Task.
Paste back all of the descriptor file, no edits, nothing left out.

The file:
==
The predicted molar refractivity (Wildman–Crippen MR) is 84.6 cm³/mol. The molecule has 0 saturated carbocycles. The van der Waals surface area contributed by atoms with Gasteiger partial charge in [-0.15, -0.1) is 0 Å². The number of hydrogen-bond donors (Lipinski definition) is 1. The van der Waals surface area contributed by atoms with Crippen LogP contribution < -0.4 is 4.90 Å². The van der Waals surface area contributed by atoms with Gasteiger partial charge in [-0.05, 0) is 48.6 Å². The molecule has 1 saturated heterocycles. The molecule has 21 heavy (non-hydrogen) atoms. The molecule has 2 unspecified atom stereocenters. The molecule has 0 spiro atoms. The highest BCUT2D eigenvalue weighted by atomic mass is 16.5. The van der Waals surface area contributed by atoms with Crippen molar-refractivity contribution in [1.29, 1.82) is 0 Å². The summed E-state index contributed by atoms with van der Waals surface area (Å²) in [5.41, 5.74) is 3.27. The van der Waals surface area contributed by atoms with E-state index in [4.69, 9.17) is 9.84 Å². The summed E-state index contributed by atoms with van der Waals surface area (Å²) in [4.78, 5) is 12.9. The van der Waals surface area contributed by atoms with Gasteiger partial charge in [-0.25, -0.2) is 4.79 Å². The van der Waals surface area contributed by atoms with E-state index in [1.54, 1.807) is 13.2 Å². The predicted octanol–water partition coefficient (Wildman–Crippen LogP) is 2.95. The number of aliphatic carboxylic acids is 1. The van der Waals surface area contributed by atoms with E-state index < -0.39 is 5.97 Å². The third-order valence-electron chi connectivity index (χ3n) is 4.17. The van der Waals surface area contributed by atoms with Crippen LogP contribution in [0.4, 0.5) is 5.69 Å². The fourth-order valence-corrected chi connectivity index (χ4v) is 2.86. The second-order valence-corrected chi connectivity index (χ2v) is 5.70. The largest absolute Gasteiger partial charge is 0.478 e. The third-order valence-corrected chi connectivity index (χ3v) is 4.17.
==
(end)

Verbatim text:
The predicted molar refractivity (Wildman–Crippen MR) is 84.6 cm³/mol. The molecule has 0 saturated carbocycles. The van der Waals surface area contributed by atoms with Gasteiger partial charge in [-0.15, -0.1) is 0 Å². The number of hydrogen-bond donors (Lipinski definition) is 1. The van der Waals surface area contributed by atoms with Crippen LogP contribution < -0.4 is 4.90 Å². The van der Waals surface area contributed by atoms with Gasteiger partial charge in [-0.05, 0) is 48.6 Å². The molecule has 1 saturated heterocycles. The molecule has 21 heavy (non-hydrogen) atoms. The molecule has 2 unspecified atom stereocenters. The molecule has 0 spiro atoms. The highest BCUT2D eigenvalue weighted by atomic mass is 16.5. The van der Waals surface area contributed by atoms with Crippen molar-refractivity contribution in [1.29, 1.82) is 0 Å². The summed E-state index contributed by atoms with van der Waals surface area (Å²) in [5.41, 5.74) is 3.27. The van der Waals surface area contributed by atoms with E-state index in [4.69, 9.17) is 9.84 Å². The summed E-state index contributed by atoms with van der Waals surface area (Å²) in [4.78, 5) is 12.9. The van der Waals surface area contributed by atoms with Gasteiger partial charge in [-0.25, -0.2) is 4.79 Å². The van der Waals surface area contributed by atoms with E-state index in [1.54, 1.807) is 13.2 Å². The predicted octanol–water partition coefficient (Wildman–Crippen LogP) is 2.95. The number of aliphatic carboxylic acids is 1. The van der Waals surface area contributed by atoms with E-state index < -0.39 is 5.97 Å². The third-order valence-electron chi connectivity index (χ3n) is 4.17. The van der Waals surface area contributed by atoms with Crippen LogP contribution in [0.4, 0.5) is 5.69 Å². The fourth-order valence-corrected chi connectivity index (χ4v) is 2.86. The second-order valence-corrected chi connectivity index (χ2v) is 5.70. The largest absolute Gasteiger partial charge is 0.478 e. The third-order valence-corrected chi connectivity index (χ3v) is 4.17.